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Wednesday, June 6, 2012

The Simplicity Thesis | Aaron Levie, Fast Company

The only companies or products that will succeed now are the ones offering the lowest possible level of complexity for the maximum amount of value.
That's the main point of this article. Writer Aaron Levie says:
A fascinating trend is consuming Silicon Valley and beginning to eat away at rest of the world: the radical simplification of everything.
As a professional writer and editor, I believe "everything" in Levie's thesis includes writing and editing.

He asks asks:
So what do you do about it? ... [H]ow do you build sufficiently simple solutions to complex problems?
And responds:
By abstracting as much of the work that’s actually going on from what’s required of the consumer, and maniacally slashing any process or barrier that prevents consumers from getting the best possible experience. It’s all about reducing choices and unnecessary steps, narrowing clutter, and adding a touch of class to boot.
After stressing that simplicity "isn't an excuse for solutions to accomplish less," Levie lists a few ways to start achieving minimum complexity:
  • Think end to end. Simplicity relates to the entire customer experience, from how you handle pricing to customer support.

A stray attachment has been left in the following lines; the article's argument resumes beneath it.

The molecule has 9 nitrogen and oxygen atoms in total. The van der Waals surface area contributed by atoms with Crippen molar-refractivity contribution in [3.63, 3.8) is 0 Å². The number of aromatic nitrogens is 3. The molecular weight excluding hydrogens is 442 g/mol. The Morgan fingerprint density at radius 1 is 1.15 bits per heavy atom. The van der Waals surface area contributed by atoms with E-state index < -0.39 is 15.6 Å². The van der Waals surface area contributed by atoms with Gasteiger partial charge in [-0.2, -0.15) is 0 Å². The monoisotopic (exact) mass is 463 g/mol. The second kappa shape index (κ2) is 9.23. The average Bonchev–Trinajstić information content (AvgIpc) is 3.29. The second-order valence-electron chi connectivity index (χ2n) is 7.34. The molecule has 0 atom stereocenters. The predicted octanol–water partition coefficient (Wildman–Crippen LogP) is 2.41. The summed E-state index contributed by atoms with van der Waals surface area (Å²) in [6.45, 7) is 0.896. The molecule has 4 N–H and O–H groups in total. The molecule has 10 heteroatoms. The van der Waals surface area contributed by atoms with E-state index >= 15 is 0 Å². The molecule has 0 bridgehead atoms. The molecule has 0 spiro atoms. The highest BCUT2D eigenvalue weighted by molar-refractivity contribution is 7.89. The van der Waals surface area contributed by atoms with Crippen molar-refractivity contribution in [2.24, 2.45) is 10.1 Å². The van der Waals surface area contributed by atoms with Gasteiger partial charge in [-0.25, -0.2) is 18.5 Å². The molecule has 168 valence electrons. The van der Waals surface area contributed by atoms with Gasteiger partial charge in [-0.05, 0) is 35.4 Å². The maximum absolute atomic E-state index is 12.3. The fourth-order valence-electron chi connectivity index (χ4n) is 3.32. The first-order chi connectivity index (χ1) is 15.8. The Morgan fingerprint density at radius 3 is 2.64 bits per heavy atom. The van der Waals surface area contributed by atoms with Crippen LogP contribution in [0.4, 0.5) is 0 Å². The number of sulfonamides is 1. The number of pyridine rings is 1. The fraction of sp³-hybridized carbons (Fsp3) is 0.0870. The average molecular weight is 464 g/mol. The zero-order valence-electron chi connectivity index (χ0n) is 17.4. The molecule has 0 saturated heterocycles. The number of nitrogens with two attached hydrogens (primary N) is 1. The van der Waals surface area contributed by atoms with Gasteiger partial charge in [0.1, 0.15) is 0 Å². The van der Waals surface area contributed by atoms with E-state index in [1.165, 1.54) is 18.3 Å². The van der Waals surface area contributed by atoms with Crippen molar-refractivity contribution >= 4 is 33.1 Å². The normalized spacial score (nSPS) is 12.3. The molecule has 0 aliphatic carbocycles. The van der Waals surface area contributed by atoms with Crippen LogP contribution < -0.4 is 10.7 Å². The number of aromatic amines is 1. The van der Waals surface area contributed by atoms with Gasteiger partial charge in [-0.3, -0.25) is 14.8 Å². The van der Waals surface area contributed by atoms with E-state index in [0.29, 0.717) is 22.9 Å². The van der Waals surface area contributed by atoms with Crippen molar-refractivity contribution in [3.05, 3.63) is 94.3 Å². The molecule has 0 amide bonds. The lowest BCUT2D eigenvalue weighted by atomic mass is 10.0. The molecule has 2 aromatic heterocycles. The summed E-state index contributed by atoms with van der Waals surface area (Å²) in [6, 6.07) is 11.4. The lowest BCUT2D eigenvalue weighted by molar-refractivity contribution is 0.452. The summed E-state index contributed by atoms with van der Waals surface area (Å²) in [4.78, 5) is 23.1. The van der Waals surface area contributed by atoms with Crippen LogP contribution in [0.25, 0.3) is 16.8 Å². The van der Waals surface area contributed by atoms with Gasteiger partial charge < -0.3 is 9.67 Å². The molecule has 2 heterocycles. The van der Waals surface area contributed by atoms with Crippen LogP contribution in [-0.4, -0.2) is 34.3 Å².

• Say no. Kill features and services that don’t get used, and optimize the ones that do.
  • Specialize. Focus on your core competency, and outsource the rest--simplicity comes more reliably when you have less on your plate.
  • Focus on details. Simple is hard because it’s so easy to compromise; hire the best designers you can find, and always reduce clicks, messages, prompts, and alerts.
  • Audit constantly. Constantly ask yourself, can this be done any simpler? Audit your technology and application frequently.
He concludes:
When technology was inherently and unavoidably complex, it was forgivable that solutions weren't elegant and simple. ... But with a myriad of elegant and simple solutions entering the market, users are learning to expect far more from their products. Simplicity has become a virus that will either destroy you or catapult you to the front of the market.
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This article is highlighted in today's (June 6) Plain English Paragraphs paper, available at the Plain Language tab above.

For more advice on plain language, check out Garbl's Plain English Writing Guide. It provides a seven-step approach to writing clearly and concisely to meet the needs of your readers: reader and purpose, organization, paragraphs, sentences, words, design, and testing.

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